Jacques de Vaucanson
Jacques Vaucanson (the particle “de” was added later by the Académie des Sciences ) grew up in a poor family as the son of a glove maker and wanted to be a watchmaker in his youth . He attended a Jesuit college and had the idea of joining the Minimi order in Lyon , but then decided on a career as an engineer .
In 1741 he was by Cardinal Fleury , the first minister of King Louis XV. , appointed chief inspector of French silk manufacturers. In this role he drove machine production and built the first fully automatic loom in 1745 . However, the loom received little attention and was optimized by Joseph-Marie Jacquard in 1805 . He installed various mechanical components from already known looms, replaced the existing drive cylinder with a prism and integrated a system that could be programmed using punch cards . From 1815 this loom was mainly used in France and revolutionized the textile industry.
Another invention of Vaucanson is the hook chain, which can carry a weight of 4 × d 2 kilograms with a wire diameter of d millimeters, or 100 kg with a wire diameter of 5 mm.
Vaucanson became famous as a designer of automata . He was a favorite of King Louis XV. and consulted doctors and surgeons on the construction of artificial people. In 1737 he built a mechanical flute player that had a repertoire of twelve songs and was based on a mechanical pin roller with two directions of movement. He moved in the usual rotation and was able to perform additional movements to the side, which were caused by a worm gear. Several rows of pens lay over the roller. In 1738 he introduced him to the French Academy of Sciences. Vaucanson's dream was to create an artificial human that would function as accurately as possible.
However, his mechanical duck is considered his masterpiece . It consisted of more than 400 moving parts, could flap its wings, chatter and drink water . It even had an artificial digestive system: it “digested” grains that it picked up in a chemical reaction in an artificial intestine and then excreted them in a natural consistency. With the gut of his duck, Vaucanson also created what is probably the first flexible rubber hose. This duck, the flute player and also a drummer were bought by the French government in 1808 from the art cabinet of Gottfried Christoph Beireis . The value of the machines has been estimated at more than 800,000 livres.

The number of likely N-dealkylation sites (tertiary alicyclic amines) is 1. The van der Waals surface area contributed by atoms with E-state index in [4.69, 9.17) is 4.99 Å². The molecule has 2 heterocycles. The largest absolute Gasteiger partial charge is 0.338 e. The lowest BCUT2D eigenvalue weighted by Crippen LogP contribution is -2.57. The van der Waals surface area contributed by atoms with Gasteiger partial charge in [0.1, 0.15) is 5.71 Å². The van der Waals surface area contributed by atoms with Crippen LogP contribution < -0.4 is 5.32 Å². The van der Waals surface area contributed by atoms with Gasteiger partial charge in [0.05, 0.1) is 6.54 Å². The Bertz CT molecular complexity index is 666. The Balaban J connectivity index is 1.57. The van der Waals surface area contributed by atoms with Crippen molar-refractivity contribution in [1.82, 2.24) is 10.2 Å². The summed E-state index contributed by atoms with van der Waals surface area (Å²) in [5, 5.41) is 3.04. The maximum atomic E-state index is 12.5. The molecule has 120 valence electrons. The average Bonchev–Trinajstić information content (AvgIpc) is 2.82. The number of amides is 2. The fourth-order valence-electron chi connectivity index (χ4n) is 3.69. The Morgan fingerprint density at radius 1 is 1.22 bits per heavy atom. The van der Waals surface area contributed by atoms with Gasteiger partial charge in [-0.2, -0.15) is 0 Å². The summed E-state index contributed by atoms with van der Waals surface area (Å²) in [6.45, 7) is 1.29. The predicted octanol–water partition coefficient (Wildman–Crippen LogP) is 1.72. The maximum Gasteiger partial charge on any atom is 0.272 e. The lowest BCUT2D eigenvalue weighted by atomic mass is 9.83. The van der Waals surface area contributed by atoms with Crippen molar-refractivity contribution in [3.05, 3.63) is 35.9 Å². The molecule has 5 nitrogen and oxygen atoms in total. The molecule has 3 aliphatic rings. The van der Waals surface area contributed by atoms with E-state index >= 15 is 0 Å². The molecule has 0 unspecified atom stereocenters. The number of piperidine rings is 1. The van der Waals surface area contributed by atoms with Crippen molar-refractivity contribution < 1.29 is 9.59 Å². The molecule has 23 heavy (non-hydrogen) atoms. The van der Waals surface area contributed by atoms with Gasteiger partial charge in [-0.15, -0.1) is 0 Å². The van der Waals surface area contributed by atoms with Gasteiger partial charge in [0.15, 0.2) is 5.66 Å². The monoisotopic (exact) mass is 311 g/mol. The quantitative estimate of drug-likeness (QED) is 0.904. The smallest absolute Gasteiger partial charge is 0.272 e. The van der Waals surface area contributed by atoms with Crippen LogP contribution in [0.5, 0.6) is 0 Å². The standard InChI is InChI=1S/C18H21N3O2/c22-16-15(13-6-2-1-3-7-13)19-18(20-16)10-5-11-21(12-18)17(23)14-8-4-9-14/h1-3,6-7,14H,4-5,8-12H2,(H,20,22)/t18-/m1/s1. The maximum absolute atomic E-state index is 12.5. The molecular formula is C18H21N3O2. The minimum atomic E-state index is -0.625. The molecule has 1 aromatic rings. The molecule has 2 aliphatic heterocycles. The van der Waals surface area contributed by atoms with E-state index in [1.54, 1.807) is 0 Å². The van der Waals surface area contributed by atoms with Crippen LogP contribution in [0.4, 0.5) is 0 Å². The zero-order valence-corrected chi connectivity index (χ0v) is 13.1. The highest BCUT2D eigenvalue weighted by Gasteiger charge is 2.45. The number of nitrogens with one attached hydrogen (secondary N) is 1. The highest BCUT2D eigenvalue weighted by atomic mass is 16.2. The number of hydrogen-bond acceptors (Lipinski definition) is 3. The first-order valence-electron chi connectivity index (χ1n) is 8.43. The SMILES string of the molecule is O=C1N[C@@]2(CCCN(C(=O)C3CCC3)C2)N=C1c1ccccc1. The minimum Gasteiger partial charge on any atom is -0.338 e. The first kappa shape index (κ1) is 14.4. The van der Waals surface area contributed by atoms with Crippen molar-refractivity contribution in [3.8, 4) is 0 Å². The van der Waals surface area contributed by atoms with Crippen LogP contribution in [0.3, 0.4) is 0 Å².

Frederick the Great invited Vaucanson with his automaton to visit him at his court, but Vaucanson rejected this request as a French patriot . In 1743 he sold his machines. In 1746 Vaucanson became a member of the Académie des Sciences , which earned him the elevation to the French nobility. No original of Vaucanson's machines has survived.
In 1748 the mechanical creatures can be found in Augsburg:
- "With the gracious permission of a high authority, the 3rd moor, so famous all over Europe and admired by Mr. Vaucanson, a member of the Royal. French Academy of Sciences, invented and manufactured, to be seen for the first time. This 3rd mechanical art = pieces which seem to surpass human understanding and whose value can only be seen and explained by great connoisseurs, contain in their internal structure a connection between many arts and sciences, but mainly they are masterpieces of anatomy, Physic, Mechanic and Music. Connoisseurs will find use and pleasure in this, but curious lovers will be amazed. The first figure represents a seated man the size of Holtz, who is II. Blowing different arias on the flute traverse, with just the comfort and skill as this instrument requires, and with the same air in the mouth = hole, gripping of notes, movement of fingers, lips and tongue, as a living person is used to doing. The 2nd is a man = person from a cardboard cover, who blows different arias on a pipe, like the one in Provence, and is the heaviest blowing instrument, besides touching the drum with one hand, also blowing like a living person. The 3rd figure is a duck, made of gold-plated brass and steel, which imitates all the movements a living duck makes, the food and the like of itself. Drinking, swallowing, digesting, and again, like a good droppings from itself, no less flaps its wings up, under itself and to the side, curses and does everything that a natural duck can do. It is impossible to close everything so precisely describe when it is actually in the work and shows itself in the work, so only this is added, that on a single duck = wings there are 400 parts and special dissections. Whoever wants to see this machine, which imitates nature, has access every day in the afternoon at 3 and 5 a.m. for a fee of 36 kr. in the front = and 18. kr. in the back seat; between this time one is respectful to the inner structure, etc. Composition of their machines, in addition to a small interpretation to show what each person, when an adequate number is available, 36. kr. especially to be shot; Standes = people and other noble families will be seen appropriately at any time, in the morning or in the evening, and remuneration will be left to their own generosity. [...] "